SACRAMENTO, Calif — California officials unveiled a new database system aimed at helping policymakers better understand and address the issue of homelessness.
Officials said this is the first time the information has been collected at the state level. The database, titled The Homeless Data Integration System, went live Wednesday and compiles data from 44 "regional homelessness service coordination and planning bodies— each referred to as a Continuum of Care —that provide a full range of services including homelessness prevention services, street outreach services, permanent housing interventions and a range of other strategies aligned with California’s Housing First objectives."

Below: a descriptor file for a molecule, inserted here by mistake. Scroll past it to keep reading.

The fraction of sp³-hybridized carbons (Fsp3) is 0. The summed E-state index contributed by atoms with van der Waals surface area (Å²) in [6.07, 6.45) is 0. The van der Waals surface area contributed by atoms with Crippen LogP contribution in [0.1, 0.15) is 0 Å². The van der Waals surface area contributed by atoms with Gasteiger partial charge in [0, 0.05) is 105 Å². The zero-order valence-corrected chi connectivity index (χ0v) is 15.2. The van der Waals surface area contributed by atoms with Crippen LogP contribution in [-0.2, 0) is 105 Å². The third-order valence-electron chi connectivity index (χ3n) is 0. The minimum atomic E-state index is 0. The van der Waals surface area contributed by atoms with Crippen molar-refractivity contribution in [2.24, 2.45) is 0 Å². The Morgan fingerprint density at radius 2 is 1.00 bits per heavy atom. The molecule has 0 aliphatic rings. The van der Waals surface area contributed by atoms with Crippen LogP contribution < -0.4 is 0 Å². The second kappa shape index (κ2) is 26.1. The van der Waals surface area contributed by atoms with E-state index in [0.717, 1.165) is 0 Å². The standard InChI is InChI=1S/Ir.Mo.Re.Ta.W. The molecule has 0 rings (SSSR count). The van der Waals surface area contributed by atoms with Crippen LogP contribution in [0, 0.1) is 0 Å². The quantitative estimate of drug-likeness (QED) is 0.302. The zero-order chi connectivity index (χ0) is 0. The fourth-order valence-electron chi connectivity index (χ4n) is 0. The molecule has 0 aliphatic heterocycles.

The data includes four years' worth of information and shows that nearly 250,000 people sought services in 2020. Of that number, 117,000 people are still awaiting help while nearly 92,000 people found housing.
More than 150,000 people experiencing homelessness live in California, more than any other state.
San José Mayor Sam Liccardo, Chair of the Big City Mayors Coalition (a coalition of mayors across California's 13 largest cities who advocate for resources and policies), said in a statement he applauds Gov. Newsom's data-driven approach to homelessness.
"His launch of the Homeless Data Integration System will provide the transparency critically needed to hold the state, counties, and cities accountable for getting our homeless neighbors off of the streets and into housing," Liccardo said in a statement.
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